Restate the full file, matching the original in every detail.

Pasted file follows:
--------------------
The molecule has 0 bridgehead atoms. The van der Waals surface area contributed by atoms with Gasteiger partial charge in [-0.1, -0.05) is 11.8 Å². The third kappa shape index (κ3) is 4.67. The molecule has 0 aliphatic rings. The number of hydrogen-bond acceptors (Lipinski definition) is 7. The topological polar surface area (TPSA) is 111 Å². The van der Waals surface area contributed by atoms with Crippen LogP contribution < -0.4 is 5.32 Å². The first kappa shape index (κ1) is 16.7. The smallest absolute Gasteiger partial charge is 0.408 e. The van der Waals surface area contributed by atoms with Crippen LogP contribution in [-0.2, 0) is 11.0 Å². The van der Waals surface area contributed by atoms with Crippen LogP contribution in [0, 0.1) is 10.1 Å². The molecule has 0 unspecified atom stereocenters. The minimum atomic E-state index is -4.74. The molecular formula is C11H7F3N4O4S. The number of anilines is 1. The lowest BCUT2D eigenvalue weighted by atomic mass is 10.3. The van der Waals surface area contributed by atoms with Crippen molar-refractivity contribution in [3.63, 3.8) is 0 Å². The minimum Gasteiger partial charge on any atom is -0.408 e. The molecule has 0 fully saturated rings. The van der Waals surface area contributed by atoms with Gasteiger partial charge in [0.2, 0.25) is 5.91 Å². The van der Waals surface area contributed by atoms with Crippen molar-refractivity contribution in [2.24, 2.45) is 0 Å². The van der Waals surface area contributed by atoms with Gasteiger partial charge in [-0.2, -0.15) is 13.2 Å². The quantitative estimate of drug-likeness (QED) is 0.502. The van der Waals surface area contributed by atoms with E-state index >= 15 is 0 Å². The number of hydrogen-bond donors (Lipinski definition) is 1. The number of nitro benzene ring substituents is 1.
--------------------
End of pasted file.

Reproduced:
The molecule has 0 bridgehead atoms. The van der Waals surface area contributed by atoms with Gasteiger partial charge in [-0.1, -0.05) is 11.8 Å². The third kappa shape index (κ3) is 4.67. The molecule has 0 aliphatic rings. The number of hydrogen-bond acceptors (Lipinski definition) is 7. The topological polar surface area (TPSA) is 111 Å². The van der Waals surface area contributed by atoms with Crippen LogP contribution < -0.4 is 5.32 Å². The first kappa shape index (κ1) is 16.7. The smallest absolute Gasteiger partial charge is 0.408 e. The van der Waals surface area contributed by atoms with Crippen LogP contribution in [-0.2, 0) is 11.0 Å². The van der Waals surface area contributed by atoms with Crippen LogP contribution in [0, 0.1) is 10.1 Å². The molecule has 0 unspecified atom stereocenters. The minimum atomic E-state index is -4.74. The molecular formula is C11H7F3N4O4S. The number of anilines is 1. The lowest BCUT2D eigenvalue weighted by atomic mass is 10.3. The van der Waals surface area contributed by atoms with Crippen molar-refractivity contribution in [3.63, 3.8) is 0 Å². The minimum Gasteiger partial charge on any atom is -0.408 e. The molecule has 0 fully saturated rings. The van der Waals surface area contributed by atoms with Gasteiger partial charge in [0.2, 0.25) is 5.91 Å². The van der Waals surface area contributed by atoms with Crippen molar-refractivity contribution in [2.24, 2.45) is 0 Å². The van der Waals surface area contributed by atoms with Gasteiger partial charge in [-0.2, -0.15) is 13.2 Å². The quantitative estimate of drug-likeness (QED) is 0.502. The van der Waals surface area contributed by atoms with E-state index >= 15 is 0 Å². The number of hydrogen-bond donors (Lipinski definition) is 1. The number of nitro benzene ring substituents is 1.